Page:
PONT-SAINT-ESPRIT 1951 by Phoebe Billups

July 22, 1951

For twenty-one days, Helene Boucher does not sleep. She says her head feels rotten, gutted like the eaves of an old house. She wishes she could slough off the dander and fiberglass to make a crown. 

 

July 30, 1951 

The big cats slink into Sylvie Toussaint’s bedroom at night, when realities blur and conjoin most easily. Sylvie’s father holds her down but she will not stop shaking. Her mother stands over the bed and cries. Panthers prowl around Sylvie’s bed, slipping between the pools of oily light that spill under the window shades. When she cries for help, they unravel the ends of her sentences with their teeth. 

 

August 1, 1951

Pont-Saint-Esprit’s insomnia plague stretches into August. People are irritable, sick with anger, and soon they are physically sick as well. For weeks, a putrid stench hangs over Pont-Saint-Esprit like some unshakeable truth. A white-faced boy vomits into the street, fingers trembling on a sewer grate. A girl retching up her last meal in a public restroom turns her head and sees it written in permanent marker: God loves junkies and whores, and if his walls come tumbling down, the Kingdom of Heaven will not wait for you to get better or worse. 

 

August 7, 1951

Geneve Donnadieu wakes up feeling strange. She’s had hangovers before but this is different. Her arms are marbled with red markings, the impressions of unseen objects, like she’s been tossing and turning on gravel. Over the next week, other girls wake up to find their limbs constellated with pinpricks. No one can explain their appearance. At school, the girls tug down their sleeves. People whisper about sleepwalking women who crawl into strange beds. 

 

August 14, 1951

This night stands alone on the calendar. No spinning wheels on the pavement. Not a firefly tonight. No wailing sound to explain the lost sleep, just straight silence, a hard line from point A to point B. Around one in the morning, Helene Boucher, searching for sleep on a park bench, notices dark clouds roll into town. She walks home and covers her car. The sky splits open. Rain soaks through her clothes, soft and silent. The earth turns over and gives up an aroma like flash powder. 

 

August 15, 1951

Around 10 a.m. on August 14, a wheat farmer stumbles into Dr. Hadar Gabbai’s clinic, complaining about the copperheads tearing up his insides. The man clutches at his stomach as the attendants wrestle him into a straitjacket. By the time they manage to sedate him, the waiting room brims with new patients.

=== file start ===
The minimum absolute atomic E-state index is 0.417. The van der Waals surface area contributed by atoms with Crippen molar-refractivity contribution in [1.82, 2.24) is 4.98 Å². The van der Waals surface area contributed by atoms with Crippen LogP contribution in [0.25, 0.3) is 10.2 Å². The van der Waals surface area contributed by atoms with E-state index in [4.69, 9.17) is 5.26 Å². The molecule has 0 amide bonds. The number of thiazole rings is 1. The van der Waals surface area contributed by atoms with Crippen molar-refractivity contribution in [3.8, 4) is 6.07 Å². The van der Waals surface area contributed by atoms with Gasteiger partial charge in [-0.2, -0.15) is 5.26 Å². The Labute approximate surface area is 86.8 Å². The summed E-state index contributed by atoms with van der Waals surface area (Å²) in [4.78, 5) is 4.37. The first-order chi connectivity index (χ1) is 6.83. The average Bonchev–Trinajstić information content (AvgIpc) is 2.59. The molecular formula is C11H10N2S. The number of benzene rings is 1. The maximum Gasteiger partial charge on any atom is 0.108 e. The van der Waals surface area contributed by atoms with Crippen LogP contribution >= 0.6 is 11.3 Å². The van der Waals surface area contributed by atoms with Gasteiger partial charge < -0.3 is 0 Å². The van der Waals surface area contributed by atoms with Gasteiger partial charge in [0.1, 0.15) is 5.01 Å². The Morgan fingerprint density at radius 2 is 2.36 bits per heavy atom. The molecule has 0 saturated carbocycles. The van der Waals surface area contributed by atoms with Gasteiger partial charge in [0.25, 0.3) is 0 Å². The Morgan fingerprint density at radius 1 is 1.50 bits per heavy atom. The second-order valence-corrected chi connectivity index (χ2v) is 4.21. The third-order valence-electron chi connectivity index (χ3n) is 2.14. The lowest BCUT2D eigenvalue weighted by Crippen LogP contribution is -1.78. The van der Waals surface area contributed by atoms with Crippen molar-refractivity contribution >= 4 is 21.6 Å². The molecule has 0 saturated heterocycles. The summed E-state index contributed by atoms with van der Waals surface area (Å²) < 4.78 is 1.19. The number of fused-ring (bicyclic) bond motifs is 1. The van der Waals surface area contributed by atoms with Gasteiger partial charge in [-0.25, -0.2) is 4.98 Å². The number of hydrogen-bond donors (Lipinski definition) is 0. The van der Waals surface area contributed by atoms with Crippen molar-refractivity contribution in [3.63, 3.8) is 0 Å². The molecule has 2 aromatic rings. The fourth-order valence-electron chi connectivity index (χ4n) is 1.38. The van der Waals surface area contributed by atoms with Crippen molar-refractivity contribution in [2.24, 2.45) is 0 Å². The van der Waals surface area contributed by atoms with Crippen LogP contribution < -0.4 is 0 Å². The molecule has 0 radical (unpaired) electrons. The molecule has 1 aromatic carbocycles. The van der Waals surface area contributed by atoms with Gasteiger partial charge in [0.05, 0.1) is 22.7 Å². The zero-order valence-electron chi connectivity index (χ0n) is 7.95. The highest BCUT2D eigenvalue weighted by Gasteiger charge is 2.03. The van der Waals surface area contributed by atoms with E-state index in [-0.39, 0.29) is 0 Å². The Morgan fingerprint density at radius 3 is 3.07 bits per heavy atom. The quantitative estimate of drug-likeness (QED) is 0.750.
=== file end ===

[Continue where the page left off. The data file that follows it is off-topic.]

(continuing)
August 15, 1951

Across Pont-Saint-Esprit, people abandon their bikes and cars. They drag themselves across town with the efficacy of open-eyed sleepers. The somnambulists shamble down throughways and turnpikes. Some head to Dr. Hadar Gabbai’s clinic. More make their way to the center of town, fleeing fires, big cats, and other horrors. A husband and wife chase each other with carving knives. A woman weeps as she sees her children ground into sausages. A mailman screams and screams as he shrinks to the size of a postage stamp. On the banks of the river Rhone, the mailman runs into a man tearing at a swarm of invisible bees. 

 

August 15, 1951

Sylvie Toussaint feels the big cats’ breath roll down her back when she buries her face in her pillow. She watches them out of the corner of her eye but cannot look at them directly. The panthers ripple in the corners of the room like inky typewriter ribbon slithering back into place. Maybe if I lie very still, she thinks. 

 

August 15, 1951

When there are no beds left in the clinic, the attendants lead twenty hallucinating patients to a nearby barn. In the wet dark, they bind people’s hands with rope. When the attendants run out of rope, they use horse reins. 

 

August 16, 1951 

Alien frequencies shoot straight down into Alain Toussaint’s television. He breaks off table legs, creating a barricade to protect himself from the beasts outside. Upstairs, Sylvie hears howling and inches closer to the edge of the bed. Every muscle tenses as she prepares to leap across the floor. “One,” she whispers. “Two… Three…” 

 

August 16, 1951

Waterlogged stars descend on Pont-Saint-Esprit for just one night. Ribbons of saltwater flick above people’s heads at a frequency not seen before or since. Some people report seeing green-glass eyes in the sky. In a dimly lit barn, the local farmers collective writes pages upon pages of poetry. Helene Boucher hears a sonata playing on a loop. It beats a tattoo in her head, like a warning, like a gift broadcast from the radio towers. Later, she sings the melody to a friend, who transcribes the notes. She realizes it is a jingle used to sell taffy, which she heard on the radio as a child. 

 

August 16, 1951

Panthers spring onto Sylvie Toussaint’s bed. They paw at her chest. Jaws snap shut. The bed creaks. The big cats strip away the flesh at her breast last. She gets to keep that until the end. 

 

August 17, 1951

In the morning, the animals crawl back into their beds.


Phoebe Billups is an MFA candidate at Northern Michigan University in Marquette, Michigan, where she studies and teaches. In her free time, she enjoys reading horror stories, doing crossword puzzles, and exploring the Upper Peninsula.

Art by Bob Schofield @anothertower

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